My life in research — Dr Catherine Hurt

I have always been interested in the relationship between the body and the brain. After graduating in Psychology from the University of Manchester, I worked on an international research project testing the effectiveness of a drug for memory problems in Parkinson’s.

I found the project very interesting from a research perspective — Parkinson’s is a very diverse condition with so many varying symptoms and challenges. It certainly fits with my interest in the links between the brain and the body.

I also realised that public awareness of Parkinson’s isn’t always what it should be, even though the condition has profound effects on patients and those around them.

After finishing my PhD I was lucky enough to complete my post-doctoral work with Professor Richard Brown at the Institute of Psychiatry, Psychology and Neuroscience at King’s College London. I worked on his national study exploring mood states in Parkinson’s. I then went onto my own research projects at City University London.

I met some inspiring people who had remarkable resilience and optimism. Much of my decision to continue research in Parkinson’s came from my enjoyment of working with these people, and a desire to try and help make life a little bit easier.

My research focuses on how people think about their condition and how this affects what they do and how they feel. I find it fascinating that people can have the same condition, with very similar symptoms, but think about them in very different ways.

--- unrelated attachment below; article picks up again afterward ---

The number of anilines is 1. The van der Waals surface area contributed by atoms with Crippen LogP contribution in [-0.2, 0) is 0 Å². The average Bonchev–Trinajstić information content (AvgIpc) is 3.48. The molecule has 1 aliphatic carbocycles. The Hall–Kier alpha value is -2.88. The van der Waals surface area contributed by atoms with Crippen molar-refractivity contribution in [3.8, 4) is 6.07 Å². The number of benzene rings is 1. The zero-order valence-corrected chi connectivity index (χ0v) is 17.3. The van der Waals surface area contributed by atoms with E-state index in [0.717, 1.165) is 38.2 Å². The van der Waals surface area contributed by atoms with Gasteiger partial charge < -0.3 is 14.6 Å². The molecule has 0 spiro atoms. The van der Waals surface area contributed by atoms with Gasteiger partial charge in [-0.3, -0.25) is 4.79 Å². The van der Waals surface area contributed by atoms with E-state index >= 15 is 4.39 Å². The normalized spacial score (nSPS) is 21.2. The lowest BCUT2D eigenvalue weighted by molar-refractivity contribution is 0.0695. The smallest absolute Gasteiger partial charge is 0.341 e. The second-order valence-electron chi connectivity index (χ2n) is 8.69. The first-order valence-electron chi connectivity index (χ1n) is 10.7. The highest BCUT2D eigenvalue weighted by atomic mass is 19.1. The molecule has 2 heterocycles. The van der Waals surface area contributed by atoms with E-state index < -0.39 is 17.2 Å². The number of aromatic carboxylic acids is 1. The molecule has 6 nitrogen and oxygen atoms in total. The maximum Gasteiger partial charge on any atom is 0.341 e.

One of my current projects is about supporting people with Parkinson’s to seek help for non-motor symptoms. The research so far has identified that many people don’t realise that non-motor symptoms are related to Parkinson’s, or they think that treatments aren’t available.

We are developing an online programme to empower people with Parkinson’s to ask for help with problematic symptoms.

My research won’t find a cure for Parkinson’s but I hope that it will help to improve the lives of people affected by Parkinson’s.

I really want to give something back to a group of people who have always been so generous with their time and experiences.

Dr Catherine Hurt is Senior Lecturer in Health Psychology at City University London. Her PhD work at the University of Manchester focused on perceptions of illness and helpseeking behaviour in people with memory problems. She then conducted post-doctoral work at the Institute of Psychiatry, King’s College London, before joining City University London as a Lecturer in Health Psychology in 2012. Her main interest is in the coping, quality of life and wellbeing of people with neurodegenerative conditions.